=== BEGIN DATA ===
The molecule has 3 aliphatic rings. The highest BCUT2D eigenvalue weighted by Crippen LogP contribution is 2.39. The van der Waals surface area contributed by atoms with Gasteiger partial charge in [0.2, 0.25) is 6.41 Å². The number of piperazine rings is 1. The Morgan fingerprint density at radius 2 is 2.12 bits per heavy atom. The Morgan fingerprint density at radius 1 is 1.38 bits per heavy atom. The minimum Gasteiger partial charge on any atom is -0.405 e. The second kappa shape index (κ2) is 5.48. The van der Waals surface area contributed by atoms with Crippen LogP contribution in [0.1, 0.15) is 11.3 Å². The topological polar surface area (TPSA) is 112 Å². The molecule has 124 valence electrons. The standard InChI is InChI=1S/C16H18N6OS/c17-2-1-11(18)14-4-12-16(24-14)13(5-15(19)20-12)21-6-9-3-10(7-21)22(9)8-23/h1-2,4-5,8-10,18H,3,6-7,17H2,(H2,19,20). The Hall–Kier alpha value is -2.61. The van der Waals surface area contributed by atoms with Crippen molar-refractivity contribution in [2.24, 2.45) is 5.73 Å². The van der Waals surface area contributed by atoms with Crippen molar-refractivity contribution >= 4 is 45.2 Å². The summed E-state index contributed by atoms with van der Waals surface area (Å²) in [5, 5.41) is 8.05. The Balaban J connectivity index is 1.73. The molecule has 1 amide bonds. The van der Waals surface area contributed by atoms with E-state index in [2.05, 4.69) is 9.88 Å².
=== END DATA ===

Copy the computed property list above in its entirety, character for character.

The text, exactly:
The molecule has 3 aliphatic rings. The highest BCUT2D eigenvalue weighted by Crippen LogP contribution is 2.39. The van der Waals surface area contributed by atoms with Gasteiger partial charge in [0.2, 0.25) is 6.41 Å². The number of piperazine rings is 1. The Morgan fingerprint density at radius 2 is 2.12 bits per heavy atom. The Morgan fingerprint density at radius 1 is 1.38 bits per heavy atom. The minimum Gasteiger partial charge on any atom is -0.405 e. The second kappa shape index (κ2) is 5.48. The van der Waals surface area contributed by atoms with Crippen LogP contribution in [0.1, 0.15) is 11.3 Å². The topological polar surface area (TPSA) is 112 Å². The molecule has 124 valence electrons. The standard InChI is InChI=1S/C16H18N6OS/c17-2-1-11(18)14-4-12-16(24-14)13(5-15(19)20-12)21-6-9-3-10(7-21)22(9)8-23/h1-2,4-5,8-10,18H,3,6-7,17H2,(H2,19,20). The Hall–Kier alpha value is -2.61. The van der Waals surface area contributed by atoms with Crippen molar-refractivity contribution in [2.24, 2.45) is 5.73 Å². The van der Waals surface area contributed by atoms with Crippen molar-refractivity contribution >= 4 is 45.2 Å². The summed E-state index contributed by atoms with van der Waals surface area (Å²) in [5, 5.41) is 8.05. The Balaban J connectivity index is 1.73. The molecule has 1 amide bonds. The van der Waals surface area contributed by atoms with E-state index in [2.05, 4.69) is 9.88 Å².